January 29, 2018
Fast Facts
Bringing Business Up to Speed
Top Stories

Lobby Lunch series begins Thursday with update from governor's staff

The AWB Lobby Lunch series will resume Thursday as Olympia's "power lunch" kicks off for the 2018 session. The first event will be at noon this Thursday with Keith Phillips, the policy director for Gov. Jay Inslee. Other top aides from Inslee's office have also been invited.

The next session will be Feb. 8, when Republican leaders from both chambers will have the floor.

On Feb. 15, Democratic leaders will close out this year's Lobby Lunch series.

Each Lobby Lunch is $20 and is open to current AWB members. To register for an upcoming Lobby Lunch, contact Connie Carlson at 360.943.1600. Registrations are due by noon of the Tuesday before each Thursday event.

« Back to Main
Not the Solution

Look to B.C. for evidence carbon tax doesn't work

By Brier Dudley

If Washington wants to reduce pollution and fare better on its climate-change goals, it should reject Gov. Jay Inslee's proposed carbon tax.

Instead, the state should put its efforts into environmental regulations that directly and measurably reduce harmful emissions.

As proposed, the carbon tax is a grab bag of handouts for the powerful and politically connected, funded by a steep new tax largely on the middle class. Many of the handouts have dubious benefits in reducing emissions.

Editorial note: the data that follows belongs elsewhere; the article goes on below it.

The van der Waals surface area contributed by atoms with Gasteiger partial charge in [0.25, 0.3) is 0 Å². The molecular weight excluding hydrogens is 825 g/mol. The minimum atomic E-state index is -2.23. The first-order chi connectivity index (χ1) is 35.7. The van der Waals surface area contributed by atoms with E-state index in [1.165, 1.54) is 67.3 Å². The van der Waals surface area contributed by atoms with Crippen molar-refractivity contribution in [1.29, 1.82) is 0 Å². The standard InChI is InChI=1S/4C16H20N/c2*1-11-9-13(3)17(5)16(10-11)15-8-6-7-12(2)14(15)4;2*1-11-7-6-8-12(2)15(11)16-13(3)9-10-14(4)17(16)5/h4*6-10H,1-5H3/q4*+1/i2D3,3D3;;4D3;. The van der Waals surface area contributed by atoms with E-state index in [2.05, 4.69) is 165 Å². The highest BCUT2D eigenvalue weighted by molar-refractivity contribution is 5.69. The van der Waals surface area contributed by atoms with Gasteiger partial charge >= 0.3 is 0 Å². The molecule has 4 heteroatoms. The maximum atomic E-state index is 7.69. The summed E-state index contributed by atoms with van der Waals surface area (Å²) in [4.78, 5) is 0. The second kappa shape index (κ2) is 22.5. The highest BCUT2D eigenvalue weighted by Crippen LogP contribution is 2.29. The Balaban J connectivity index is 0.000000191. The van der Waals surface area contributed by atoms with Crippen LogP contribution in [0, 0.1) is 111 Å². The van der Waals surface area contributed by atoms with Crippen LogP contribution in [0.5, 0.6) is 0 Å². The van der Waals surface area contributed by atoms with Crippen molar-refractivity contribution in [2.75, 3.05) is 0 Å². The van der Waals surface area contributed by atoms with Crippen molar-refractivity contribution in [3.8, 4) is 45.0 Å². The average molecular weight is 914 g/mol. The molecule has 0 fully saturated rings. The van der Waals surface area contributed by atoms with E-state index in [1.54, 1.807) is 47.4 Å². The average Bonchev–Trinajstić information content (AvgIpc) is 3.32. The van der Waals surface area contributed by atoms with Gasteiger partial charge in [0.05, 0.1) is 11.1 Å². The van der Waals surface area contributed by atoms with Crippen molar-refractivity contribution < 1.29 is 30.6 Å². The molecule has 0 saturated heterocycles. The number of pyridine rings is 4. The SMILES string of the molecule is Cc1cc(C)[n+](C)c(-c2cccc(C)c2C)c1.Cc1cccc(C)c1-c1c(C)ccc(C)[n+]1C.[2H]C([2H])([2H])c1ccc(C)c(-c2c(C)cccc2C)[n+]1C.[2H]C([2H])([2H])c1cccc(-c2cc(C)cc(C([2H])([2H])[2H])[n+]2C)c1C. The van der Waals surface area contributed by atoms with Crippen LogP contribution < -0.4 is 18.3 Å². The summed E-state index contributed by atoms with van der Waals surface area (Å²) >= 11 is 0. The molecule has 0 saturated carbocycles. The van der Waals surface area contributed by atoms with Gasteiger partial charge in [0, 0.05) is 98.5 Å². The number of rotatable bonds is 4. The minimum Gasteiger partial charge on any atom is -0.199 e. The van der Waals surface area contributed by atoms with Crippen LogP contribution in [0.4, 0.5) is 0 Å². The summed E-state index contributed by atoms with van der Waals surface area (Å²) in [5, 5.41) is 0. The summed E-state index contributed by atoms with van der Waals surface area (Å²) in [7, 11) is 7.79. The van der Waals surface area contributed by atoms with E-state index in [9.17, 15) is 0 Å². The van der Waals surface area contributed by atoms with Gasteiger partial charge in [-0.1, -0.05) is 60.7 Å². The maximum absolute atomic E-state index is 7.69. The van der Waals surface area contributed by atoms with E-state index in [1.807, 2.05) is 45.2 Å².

Carbon taxes also don't work as promised. North America's first such tax, in neighboring British Columbia, is failing to reduce emissions.

Emissions from driving are rising faster than population growth in B.C., despite a carbon tax higher than Inslee's proposal...

Read the full column The Seattle Times
Snake River Dams

Washington's dams balance clean energy needs, fish protections

By AWB President Kris Johnson

Construction of the four Lower Snake River dams -- Ice Harbor, Lower Monumental, Little Goose and Lower Granite -- began in 1962. Back then, the focus was on the efficient production of energy, transporting goods and supplying water to Washington's vibrant agricultural sector.

Today, the dams produce 40 percent of the region's energy through clean hydropower generation, support agricultural production and transportation, and improve our quality of life by lifting the economy and supporting recreation. They are also integral to flood control.

Equally critical, they support healthy fish and wildlife populations and their complex life cycles, thanks to a series of improvements to the dams set out in Federal Columbia River Power System's (FCRPS) 2014 biological opinion, or BiOp...

Read the full guest column in The Spokesman-Review
Upcoming Events